By Ed Strapagiel
After staging a respectable recovery in the early months of 2019, Canadian retail sales growth has now lost some steam, according to the latest unadjusted numbers from Statistics Canada. For the 3 months ending May 2019, total retail sales were up a modest 2.5% year-over-year. More importantly, the recent pattern of upward movement now seems to have been broken. This might be just a temporary setback … or not.
Both the 3 month trend (orange line in the chart above) and the underlying 12 month trend (green line) had been on the mend earlier in the year, but now they look like they have hit a speedbump and have fallen off the pace.
After 5 months of 2019, total retail sales are up just 2.3% versus a year ago. There’s still a way to go to even match the disappointing 2.9% annual gain recorded for 2018.
Food & Drug
Retail sales growth in Food & Drug is actually leading the other major retail sectors. Sales gained 3.2% year-over-year for the 3 months ending May 2019. This however was the lowest such gain in 8 months, reinforcing the theme of hitting a speedbump. Both the 3 month and 12 month trends appear to have flattened out.
On the other hand, after 5 months of the year, year-to-date Food & Drug retail sales are up 3.8%. This is fairly good news compared to last year’s miserly annual increase of 2.7%.
Supermarkets & other grocery stores are the main driver in Food & Drug. Their retail sales were up 3.7% year-over-year for the 3 months ending May 2019, and up 4.5% year-to-date so far in 2019. Health and personal care stores also did well, with a retail sales gain of 3.2% for the last 3 months, considerably ahead of the 2.0% posted for all of 2018.
Convenience stores however are the laggard of the sector. Their retail sales were actually down 0.9% for the 3 months ending May 2019.
The Store Merchandise sector is another case of a modest recovery earlier in the year which could now be cooling off. For the 3 months ending May 2019, retail sales were up just 1.9%, even less than the disappointing 2.8% annual increase last year.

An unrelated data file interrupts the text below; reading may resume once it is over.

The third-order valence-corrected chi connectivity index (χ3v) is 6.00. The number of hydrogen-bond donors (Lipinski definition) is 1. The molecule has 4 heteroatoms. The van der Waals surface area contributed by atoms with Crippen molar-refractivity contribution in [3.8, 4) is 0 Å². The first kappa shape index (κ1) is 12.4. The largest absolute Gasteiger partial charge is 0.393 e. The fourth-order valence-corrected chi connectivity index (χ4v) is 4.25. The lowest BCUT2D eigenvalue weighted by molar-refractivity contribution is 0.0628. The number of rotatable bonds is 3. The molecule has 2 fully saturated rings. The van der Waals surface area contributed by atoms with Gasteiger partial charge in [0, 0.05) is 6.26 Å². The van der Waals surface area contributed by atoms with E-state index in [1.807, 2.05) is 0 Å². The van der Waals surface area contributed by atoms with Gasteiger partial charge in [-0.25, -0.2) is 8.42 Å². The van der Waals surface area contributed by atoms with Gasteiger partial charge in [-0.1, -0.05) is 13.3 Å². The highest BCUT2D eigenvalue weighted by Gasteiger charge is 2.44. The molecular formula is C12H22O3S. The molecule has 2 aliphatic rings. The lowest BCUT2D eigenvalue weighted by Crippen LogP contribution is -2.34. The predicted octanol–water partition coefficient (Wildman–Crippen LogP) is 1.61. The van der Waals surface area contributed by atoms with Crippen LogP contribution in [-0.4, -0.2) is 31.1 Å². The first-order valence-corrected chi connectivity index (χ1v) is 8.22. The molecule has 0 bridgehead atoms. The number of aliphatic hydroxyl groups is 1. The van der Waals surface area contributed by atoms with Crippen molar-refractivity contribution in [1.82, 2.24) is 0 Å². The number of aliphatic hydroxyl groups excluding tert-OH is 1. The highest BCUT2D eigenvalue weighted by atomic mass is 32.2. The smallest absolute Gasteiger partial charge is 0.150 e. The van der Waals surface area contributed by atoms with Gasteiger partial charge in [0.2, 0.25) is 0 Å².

The 3 month trend (orange line in the chart) and the underlying 12 month trend (green line) were starting to show signs of life earlier in the year, but both have now dipped. It’s difficult to say where these trends will go next.
A few store types had had particularly poor results which drove down sales gains in the sector for the 3 months ending May 2019. Retail sales at electronics & appliance stores were down 7.8% year-over-year, shoe stores declined 3.7%, sporting goods, hobby, book & music stores were off 2.7%, and building material and garden equipment & supplies lost 0.3%.
Only miscellaneous store retailers reported a healthy gain for the 3 months ending May, up 8.2% year-over-year, mostly thanks to the addition of new cannabis stores. Furniture and home furnishings stores however did provide some positive news, with a 5.1% retail sales increase for the 3 months, after having gained just 0.8% through all of 2018.
Note that Statistics Canada is now suppressing the breakdown of general merchandise stores for confidentiality reasons. The figures in the “By The Numbers” table below are estimates based on previous trends.
Automotive & Related
Retail sales growth in the Automotive & Related sector fell like a rock in 2018, made a modest comeback in early 2019, and now appear to be stalling. Total retail sales were up 2.5% year-over-year for the 3 months ending May 2019, which is rather modest by historical standards.